With increasing acceptance of digital pathology as a healthcare concept, many organizations are also growing interested in implementing telepathology into their workflows. Telepathology is a subset of digital pathology that the American Telemedicine Association defines as “electronic, multimedia communication between pathologists for the purpose of primary diagnoses and diagnostic consultation second opinion.” 

With so many different offerings, where should a lab start their search in order to find the right system? What are some of the perceived barriers to implementing telepathology? And what are the real ones? 

The following are some frequently asked questions that we often encounter during initial conversations with pathologists, administrators, and lab directors:

Will It Be Too Expensive?

Many people immediately think of high-volume scanners when they hear the term digital pathology. Hardware that boasts of scanning hundreds or even thousands of slides at a time makes big, splashy headlines. But high-volume scanning often comes with a similarly hefty price tag. The good news is that many telepathology users don’t actually need scanning volume at that scale, and single or lower-throughput scanners tend to cost far less than their high-throughput counterparts. And implementing telepathology also creates long-term savings for hospitals and labs through decreasing the costs of transporting slides and clinicians.

Moreover, with the global pathologist shortage, the value of telepathology goes beyond just how much a system costs or a budget bottom line. Rather, the true return on investment can be measured by the increase in patients diagnosed in a timely manner and subsequent improvements in care and outcomes. 

When viewed with that rubric, telepathology systems can prove themselves truly priceless to pathology practitioners.

Will It Be Too Slow?

Because digital pathology is such an all-encompassing term, speed matters in some use cases, but not all. For a high-throughput research lab creating an enormous data lake for machine learning, accurate high-volume scanning is key. But for a hospital pathologist who needs to read a frozen section within ten minutes? Even the fastest FDA-approved scanners would be hard-pressed to scan an entire slide with enough time left over for prepping and reading the slide. These labs are better off using remote, live view applications that can generate real-time images in seconds that offsite pathologists can read right away. In this use case, the question of scanning speed is virtually eliminated because the clinician works directly with the sample and not from a scanned image.

How Do I Know It’s Accurate?

This question is the big one! For any lab, reliability and quality are key. In the past, many hospitals have been wary of implementing digital pathology because they know their reputation is on the line if the machine fails, produces an inaccurate result, or simply can’t render an image clearly enough for diagnosis. The good news is that industry takes this question just as seriously as clinicians do. The end user’s need for accuracy and reliability drives our innovations, with different regulations also safeguarding the process. 

Will We Need a Lot of New Technology?

IT needs are a realistic concern when decision-makers start looking at implementing digital pathology. This barrier is why we encourage administrators, pathologists, and lab directors to include their IT department as early as possible in the discovery process when speaking with solutions providers. Technicians can help both the laboratory users and the telepathology system providers understand what the lab is currently equipped for in terms of implementing telepathology and what upgrades or additional equipment it might need. Bringing in IT early on helps to make implementation as seamless as possible.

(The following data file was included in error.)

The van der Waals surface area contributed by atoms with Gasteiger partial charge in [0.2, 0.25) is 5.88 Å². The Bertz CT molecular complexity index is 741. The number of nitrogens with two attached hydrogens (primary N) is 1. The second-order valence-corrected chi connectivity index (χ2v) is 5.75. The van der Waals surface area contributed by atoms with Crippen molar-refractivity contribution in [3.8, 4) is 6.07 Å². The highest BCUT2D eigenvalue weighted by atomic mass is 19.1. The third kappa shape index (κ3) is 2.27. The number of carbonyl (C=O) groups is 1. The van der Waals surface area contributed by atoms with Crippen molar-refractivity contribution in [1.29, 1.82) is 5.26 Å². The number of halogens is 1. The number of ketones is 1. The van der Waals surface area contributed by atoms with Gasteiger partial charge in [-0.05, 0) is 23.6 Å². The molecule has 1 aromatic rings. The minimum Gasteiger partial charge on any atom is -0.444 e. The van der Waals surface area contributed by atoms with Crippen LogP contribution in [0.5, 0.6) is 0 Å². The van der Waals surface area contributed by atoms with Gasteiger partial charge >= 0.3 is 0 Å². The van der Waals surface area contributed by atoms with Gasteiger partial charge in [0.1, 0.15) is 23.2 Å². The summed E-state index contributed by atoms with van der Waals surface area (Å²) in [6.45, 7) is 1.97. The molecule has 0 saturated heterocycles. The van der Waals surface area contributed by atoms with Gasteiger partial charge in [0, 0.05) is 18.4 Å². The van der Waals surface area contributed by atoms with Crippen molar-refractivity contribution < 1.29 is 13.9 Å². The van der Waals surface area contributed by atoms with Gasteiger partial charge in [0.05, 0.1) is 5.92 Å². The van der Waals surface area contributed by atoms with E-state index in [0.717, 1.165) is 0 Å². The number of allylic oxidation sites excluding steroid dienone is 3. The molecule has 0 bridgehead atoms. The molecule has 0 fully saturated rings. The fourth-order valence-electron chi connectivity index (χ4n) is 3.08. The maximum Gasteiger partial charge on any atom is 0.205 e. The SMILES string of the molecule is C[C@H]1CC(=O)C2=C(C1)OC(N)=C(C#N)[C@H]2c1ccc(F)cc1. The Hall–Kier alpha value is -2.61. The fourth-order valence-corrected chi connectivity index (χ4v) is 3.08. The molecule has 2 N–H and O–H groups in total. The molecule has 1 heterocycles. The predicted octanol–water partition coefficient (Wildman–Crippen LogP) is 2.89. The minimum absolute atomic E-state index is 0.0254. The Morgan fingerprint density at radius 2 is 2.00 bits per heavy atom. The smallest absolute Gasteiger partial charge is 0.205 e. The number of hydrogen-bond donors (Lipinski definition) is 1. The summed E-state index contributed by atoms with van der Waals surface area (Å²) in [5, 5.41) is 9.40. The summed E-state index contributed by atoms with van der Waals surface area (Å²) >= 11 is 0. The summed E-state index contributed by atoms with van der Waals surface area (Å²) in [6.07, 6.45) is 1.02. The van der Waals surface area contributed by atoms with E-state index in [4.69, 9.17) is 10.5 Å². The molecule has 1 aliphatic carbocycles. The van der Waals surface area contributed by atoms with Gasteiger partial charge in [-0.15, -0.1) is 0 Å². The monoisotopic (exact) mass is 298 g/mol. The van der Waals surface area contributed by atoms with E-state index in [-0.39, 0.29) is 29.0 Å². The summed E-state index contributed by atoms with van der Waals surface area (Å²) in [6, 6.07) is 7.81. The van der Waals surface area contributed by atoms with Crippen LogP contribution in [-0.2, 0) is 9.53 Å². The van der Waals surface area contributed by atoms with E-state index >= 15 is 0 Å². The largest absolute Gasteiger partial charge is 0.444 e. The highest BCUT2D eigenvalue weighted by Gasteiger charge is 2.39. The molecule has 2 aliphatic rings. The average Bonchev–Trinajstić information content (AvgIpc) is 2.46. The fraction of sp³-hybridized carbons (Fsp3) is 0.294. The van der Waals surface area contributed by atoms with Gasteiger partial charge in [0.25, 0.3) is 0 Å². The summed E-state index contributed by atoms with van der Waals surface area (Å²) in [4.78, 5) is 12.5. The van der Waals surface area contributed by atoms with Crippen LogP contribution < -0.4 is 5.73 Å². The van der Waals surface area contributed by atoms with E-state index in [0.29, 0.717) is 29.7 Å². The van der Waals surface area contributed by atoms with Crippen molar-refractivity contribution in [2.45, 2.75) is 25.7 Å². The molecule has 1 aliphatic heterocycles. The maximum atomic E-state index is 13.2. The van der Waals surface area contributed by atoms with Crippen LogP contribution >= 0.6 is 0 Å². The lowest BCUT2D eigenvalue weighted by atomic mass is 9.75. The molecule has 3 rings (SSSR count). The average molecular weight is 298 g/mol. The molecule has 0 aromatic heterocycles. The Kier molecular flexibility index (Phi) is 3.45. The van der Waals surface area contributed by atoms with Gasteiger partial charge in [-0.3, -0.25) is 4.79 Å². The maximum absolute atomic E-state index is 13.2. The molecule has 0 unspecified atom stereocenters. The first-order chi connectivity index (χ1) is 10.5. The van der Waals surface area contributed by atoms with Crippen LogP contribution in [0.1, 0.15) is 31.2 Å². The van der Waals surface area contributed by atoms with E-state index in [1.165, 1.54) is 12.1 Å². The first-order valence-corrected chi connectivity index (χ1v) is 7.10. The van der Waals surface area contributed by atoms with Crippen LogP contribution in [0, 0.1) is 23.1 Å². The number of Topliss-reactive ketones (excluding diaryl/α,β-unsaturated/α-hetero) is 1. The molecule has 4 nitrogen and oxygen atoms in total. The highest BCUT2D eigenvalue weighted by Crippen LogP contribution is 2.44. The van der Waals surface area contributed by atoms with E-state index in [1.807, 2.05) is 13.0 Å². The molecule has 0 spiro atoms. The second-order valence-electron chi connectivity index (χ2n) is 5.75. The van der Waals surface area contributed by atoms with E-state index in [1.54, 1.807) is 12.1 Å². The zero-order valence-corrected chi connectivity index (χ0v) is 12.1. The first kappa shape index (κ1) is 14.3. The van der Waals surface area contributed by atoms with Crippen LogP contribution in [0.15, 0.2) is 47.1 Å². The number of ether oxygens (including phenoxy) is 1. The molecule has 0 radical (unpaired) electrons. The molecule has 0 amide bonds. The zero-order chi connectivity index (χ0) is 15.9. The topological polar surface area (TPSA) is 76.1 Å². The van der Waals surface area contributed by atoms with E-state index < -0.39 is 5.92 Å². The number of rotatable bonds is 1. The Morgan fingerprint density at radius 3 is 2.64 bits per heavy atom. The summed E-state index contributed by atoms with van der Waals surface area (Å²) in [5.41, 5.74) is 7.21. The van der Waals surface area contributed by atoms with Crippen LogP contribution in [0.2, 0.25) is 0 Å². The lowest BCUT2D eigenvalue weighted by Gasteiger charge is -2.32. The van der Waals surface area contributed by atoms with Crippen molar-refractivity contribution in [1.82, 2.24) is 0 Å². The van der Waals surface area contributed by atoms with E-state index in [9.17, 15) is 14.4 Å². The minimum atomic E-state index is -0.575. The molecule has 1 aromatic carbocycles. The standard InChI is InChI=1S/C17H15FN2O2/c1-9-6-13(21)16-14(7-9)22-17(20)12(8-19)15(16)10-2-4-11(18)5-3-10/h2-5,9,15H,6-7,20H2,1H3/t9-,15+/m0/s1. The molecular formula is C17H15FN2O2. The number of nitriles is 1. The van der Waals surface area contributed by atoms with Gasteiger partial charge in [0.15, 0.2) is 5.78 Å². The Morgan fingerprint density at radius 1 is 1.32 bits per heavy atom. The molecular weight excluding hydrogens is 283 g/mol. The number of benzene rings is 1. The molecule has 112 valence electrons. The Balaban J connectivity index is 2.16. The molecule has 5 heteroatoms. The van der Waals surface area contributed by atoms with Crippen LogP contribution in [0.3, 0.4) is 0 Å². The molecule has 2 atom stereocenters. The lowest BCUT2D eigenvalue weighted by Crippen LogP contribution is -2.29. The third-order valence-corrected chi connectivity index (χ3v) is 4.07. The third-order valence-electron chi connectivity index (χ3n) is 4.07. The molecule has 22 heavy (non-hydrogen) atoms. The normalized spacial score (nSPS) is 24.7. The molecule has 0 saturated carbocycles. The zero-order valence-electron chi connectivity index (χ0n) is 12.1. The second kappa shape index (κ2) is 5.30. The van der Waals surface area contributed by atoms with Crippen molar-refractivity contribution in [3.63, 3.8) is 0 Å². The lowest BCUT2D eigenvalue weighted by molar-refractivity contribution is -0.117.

I Can’t Really Diagnose Cases That Way, Can I?

We always get a handful of US-based doctors asking about FDA approval at trade shows, and we understand why! At the moment, most WSI scanning systems are approved solely for research use in the States, with only Philips and Leica having cleared FDA approval for primary diagnosis.

But telepathology that involves operating a slide scanner remotely in real-time falls under different rules, with different use cases. Because the pathologist is working directly with the slide rather than with a flattened, 2D image, some judgments such as remote frozen section cases can be rendered in this way. This kind of telepathology essentially brings the lab directly to the pathologist, rather than the other way around. 

US doctors can also collaborate with colleagues in other parts of the world via scanned virtual slides and many, in fact, already are. Motic’s partnership with the ASCP allows clinicians in under-resourced areas of sub-Saharan Africa to upload slides that experts in the US can read and diagnose, thus leveraging telepathology for remote consultations with an international impact.

The Most Important Question

In our opinion, the most important first question to ask before implementing a telepathology system is actually: What is our organization hoping to do through implementing telepathology? 

Knowing the clear purpose of why your organization is moving in this direction will help clarify a number of other factors, including what kind of system the end users need and what kind of budget administrators need to plan for. More importantly, unlike the frequently asked questions above, it’s the one question that a digital pathology provider can’t answer for you.

At Motic, our mission is to make digital pathology approachable for everyone. If you’d like to learn more about our telepathology solutions or see how we can guide your lab to take its first steps with telepathology, please contact us today!